Federal judge dismisses lawsuit challenging Indiana right-to-work law

[JURIST] A judge for the US District Court for the Northern District of Indiana [official website] on Thursday dismissed a lawsuit brought by a union challenging Indiana's right-to-work law [text, PDF] on the grounds that the challenge could not succeed in federal court. The International Union of Operating Engineers Local 150 [official website] filed the suit [JURIST report] last February arguing that the right-to-work law violates unions' free speech rights under the US and Indiana constitutions by hampering collection of money to pay for unions' political speech. Chief District Judge Philip Simon rejected the union's challenge [AP report], saying that the state's interest in creating a business-friendly environment is a legitimate reason for passing the law. The union is considering appealing the district court's decision to the US Court of Appeals for the Seventh Circuit [official website].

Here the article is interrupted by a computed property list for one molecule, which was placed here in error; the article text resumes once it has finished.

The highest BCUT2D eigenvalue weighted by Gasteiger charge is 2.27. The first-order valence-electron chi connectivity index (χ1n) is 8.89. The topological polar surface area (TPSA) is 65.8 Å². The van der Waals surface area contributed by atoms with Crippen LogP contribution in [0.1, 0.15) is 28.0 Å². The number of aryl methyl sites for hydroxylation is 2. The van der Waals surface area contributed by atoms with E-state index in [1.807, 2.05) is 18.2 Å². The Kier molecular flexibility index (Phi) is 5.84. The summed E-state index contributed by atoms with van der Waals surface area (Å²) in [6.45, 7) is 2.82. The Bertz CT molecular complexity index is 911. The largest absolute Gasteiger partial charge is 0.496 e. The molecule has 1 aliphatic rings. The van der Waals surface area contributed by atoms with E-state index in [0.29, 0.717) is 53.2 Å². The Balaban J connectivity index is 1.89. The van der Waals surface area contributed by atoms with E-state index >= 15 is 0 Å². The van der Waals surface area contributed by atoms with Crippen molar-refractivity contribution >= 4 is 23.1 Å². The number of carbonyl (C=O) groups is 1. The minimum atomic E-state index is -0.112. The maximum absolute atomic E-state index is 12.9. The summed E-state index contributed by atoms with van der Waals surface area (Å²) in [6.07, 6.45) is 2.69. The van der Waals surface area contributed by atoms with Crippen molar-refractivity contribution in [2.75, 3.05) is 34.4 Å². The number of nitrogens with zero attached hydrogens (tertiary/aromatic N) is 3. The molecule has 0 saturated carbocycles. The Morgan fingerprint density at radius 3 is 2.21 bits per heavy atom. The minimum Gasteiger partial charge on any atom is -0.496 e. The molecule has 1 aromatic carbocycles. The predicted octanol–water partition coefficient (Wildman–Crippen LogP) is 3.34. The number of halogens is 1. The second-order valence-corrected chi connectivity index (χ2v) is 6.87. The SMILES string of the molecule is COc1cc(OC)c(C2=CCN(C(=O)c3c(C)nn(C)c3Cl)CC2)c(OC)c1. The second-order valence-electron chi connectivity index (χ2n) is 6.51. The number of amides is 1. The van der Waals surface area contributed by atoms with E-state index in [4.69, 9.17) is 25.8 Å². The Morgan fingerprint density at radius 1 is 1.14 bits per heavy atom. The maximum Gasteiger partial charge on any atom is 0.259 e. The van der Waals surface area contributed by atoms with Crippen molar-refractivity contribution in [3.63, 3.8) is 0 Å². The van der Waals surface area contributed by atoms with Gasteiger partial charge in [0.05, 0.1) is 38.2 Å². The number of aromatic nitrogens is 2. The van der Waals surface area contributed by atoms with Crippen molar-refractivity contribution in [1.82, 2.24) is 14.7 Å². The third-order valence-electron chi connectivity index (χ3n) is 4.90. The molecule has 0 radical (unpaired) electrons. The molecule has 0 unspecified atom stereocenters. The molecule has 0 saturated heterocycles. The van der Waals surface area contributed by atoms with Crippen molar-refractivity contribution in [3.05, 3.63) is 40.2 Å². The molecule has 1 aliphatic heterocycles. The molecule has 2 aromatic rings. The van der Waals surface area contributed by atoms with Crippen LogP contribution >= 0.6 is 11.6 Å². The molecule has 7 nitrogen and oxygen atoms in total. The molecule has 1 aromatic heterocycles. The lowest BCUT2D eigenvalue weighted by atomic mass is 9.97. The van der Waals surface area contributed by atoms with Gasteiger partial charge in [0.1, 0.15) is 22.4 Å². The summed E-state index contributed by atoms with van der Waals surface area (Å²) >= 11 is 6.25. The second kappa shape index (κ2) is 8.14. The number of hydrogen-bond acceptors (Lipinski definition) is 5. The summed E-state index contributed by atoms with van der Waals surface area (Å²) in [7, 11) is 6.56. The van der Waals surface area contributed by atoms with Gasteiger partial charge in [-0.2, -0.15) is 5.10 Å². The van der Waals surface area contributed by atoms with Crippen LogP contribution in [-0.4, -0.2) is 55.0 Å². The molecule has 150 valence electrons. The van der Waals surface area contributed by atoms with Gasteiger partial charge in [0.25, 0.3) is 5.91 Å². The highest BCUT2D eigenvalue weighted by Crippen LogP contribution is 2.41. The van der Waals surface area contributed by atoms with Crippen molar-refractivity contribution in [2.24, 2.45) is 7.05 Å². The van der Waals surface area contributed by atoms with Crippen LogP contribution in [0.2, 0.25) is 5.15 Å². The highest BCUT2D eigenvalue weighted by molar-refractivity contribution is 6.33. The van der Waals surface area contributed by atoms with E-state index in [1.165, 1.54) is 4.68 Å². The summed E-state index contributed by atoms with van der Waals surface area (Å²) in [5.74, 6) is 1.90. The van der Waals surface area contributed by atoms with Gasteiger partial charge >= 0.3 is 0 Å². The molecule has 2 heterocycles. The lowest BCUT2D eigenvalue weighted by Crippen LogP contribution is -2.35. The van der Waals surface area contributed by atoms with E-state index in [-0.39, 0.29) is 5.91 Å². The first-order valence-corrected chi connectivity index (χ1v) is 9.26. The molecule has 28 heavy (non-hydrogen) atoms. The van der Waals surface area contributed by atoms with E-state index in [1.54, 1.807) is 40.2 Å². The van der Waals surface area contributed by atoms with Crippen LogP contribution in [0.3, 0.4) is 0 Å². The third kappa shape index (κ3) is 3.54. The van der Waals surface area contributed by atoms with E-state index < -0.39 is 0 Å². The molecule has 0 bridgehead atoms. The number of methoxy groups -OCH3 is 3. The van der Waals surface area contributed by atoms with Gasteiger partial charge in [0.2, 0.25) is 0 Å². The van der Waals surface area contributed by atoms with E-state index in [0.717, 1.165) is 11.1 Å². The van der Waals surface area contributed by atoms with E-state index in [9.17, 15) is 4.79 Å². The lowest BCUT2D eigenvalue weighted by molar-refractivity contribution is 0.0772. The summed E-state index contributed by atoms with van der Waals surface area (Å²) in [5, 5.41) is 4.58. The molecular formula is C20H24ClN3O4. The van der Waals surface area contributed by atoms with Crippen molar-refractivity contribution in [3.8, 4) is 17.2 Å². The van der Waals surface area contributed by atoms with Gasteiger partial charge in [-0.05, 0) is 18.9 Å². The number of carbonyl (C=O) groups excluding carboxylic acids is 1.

Many states have had contentious disputes over collective bargaining rights recently. In December Michigan approved legislation [JURIST report] known as "Freedom to Work" that makes payment of union dues voluntary and limits workers' ability to strike. In September the Michigan Supreme Court ordered [JURIST report] a union-backed measure to amend the state constitution to include a right to labor unionization and collective bargaining to appear on the November ballot. The measure was defeated 57-43 percent [AP report]. Wisconsin faced a challenge against its legislation which limited the collective bargaining rights of public employee unions. In July the Wisconsin Supreme Court ruled [JURIST report] not to reopen a case challenging the state's Budget Repair Bill [text, PDF] because of a justice's refusal to recuse himself. Four votes were needed, but only three justices were in support of reopening the case. The court upheld [JURIST report] the bill in June 2011 thereby overruling the Dane County Circuit Court [official website] finding [JURIST report] a month earlier that legislators had violated the "open meetings" rule. The court ruled that the lower court had "invaded the legislature's constitutional powers." In March a judge for the US District Court for the Western District of Wisconsin [official website] ruled unconstitutional [JURIST report] certain provisions of the Budget Repair Bill reasoning that unions which supported Governor Scott Walker [official website] during his election were apparently given preferential treatment. In November 2011 Ohio voters rejected [JURIST report] a bill which would have impacted Ohio's 400,000 public workers by limiting their ability to strike and collectively bargain for health insurance and pensions.

 

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